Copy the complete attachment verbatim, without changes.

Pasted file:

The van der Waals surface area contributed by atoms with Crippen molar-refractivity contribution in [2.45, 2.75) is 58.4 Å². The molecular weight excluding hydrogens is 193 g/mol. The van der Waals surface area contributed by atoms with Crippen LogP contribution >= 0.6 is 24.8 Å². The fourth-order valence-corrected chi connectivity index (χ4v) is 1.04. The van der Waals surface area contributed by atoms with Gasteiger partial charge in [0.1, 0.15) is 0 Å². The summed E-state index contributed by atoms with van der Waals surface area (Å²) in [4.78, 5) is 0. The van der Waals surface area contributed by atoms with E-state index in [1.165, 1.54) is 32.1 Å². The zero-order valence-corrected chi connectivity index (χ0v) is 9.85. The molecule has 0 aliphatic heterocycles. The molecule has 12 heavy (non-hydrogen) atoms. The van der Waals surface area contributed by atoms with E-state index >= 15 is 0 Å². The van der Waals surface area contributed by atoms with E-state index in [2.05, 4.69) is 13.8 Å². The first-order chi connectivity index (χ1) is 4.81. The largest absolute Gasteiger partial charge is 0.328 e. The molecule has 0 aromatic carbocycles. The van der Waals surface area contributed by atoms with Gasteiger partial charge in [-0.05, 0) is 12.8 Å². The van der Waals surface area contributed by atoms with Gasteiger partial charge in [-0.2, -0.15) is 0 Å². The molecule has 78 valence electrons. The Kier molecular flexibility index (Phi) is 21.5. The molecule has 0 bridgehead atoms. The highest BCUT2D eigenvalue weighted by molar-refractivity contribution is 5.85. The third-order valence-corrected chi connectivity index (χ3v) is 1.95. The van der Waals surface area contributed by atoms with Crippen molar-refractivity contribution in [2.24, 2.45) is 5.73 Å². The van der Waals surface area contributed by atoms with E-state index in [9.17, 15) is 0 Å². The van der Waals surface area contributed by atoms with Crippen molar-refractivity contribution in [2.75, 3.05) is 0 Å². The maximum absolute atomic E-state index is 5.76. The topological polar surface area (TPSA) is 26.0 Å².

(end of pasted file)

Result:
The van der Waals surface area contributed by atoms with Crippen molar-refractivity contribution in [2.45, 2.75) is 58.4 Å². The molecular weight excluding hydrogens is 193 g/mol. The van der Waals surface area contributed by atoms with Crippen LogP contribution >= 0.6 is 24.8 Å². The fourth-order valence-corrected chi connectivity index (χ4v) is 1.04. The van der Waals surface area contributed by atoms with Gasteiger partial charge in [0.1, 0.15) is 0 Å². The summed E-state index contributed by atoms with van der Waals surface area (Å²) in [4.78, 5) is 0. The van der Waals surface area contributed by atoms with E-state index in [1.165, 1.54) is 32.1 Å². The zero-order valence-corrected chi connectivity index (χ0v) is 9.85. The molecule has 0 aliphatic heterocycles. The molecule has 12 heavy (non-hydrogen) atoms. The van der Waals surface area contributed by atoms with E-state index >= 15 is 0 Å². The van der Waals surface area contributed by atoms with E-state index in [2.05, 4.69) is 13.8 Å². The first-order chi connectivity index (χ1) is 4.81. The largest absolute Gasteiger partial charge is 0.328 e. The molecule has 0 aromatic carbocycles. The van der Waals surface area contributed by atoms with Gasteiger partial charge in [-0.05, 0) is 12.8 Å². The van der Waals surface area contributed by atoms with Gasteiger partial charge in [-0.2, -0.15) is 0 Å². The molecule has 78 valence electrons. The Kier molecular flexibility index (Phi) is 21.5. The molecule has 0 bridgehead atoms. The highest BCUT2D eigenvalue weighted by molar-refractivity contribution is 5.85. The third-order valence-corrected chi connectivity index (χ3v) is 1.95. The van der Waals surface area contributed by atoms with Crippen molar-refractivity contribution in [2.24, 2.45) is 5.73 Å². The van der Waals surface area contributed by atoms with E-state index in [9.17, 15) is 0 Å². The van der Waals surface area contributed by atoms with Crippen molar-refractivity contribution in [2.75, 3.05) is 0 Å². The maximum absolute atomic E-state index is 5.76. The topological polar surface area (TPSA) is 26.0 Å².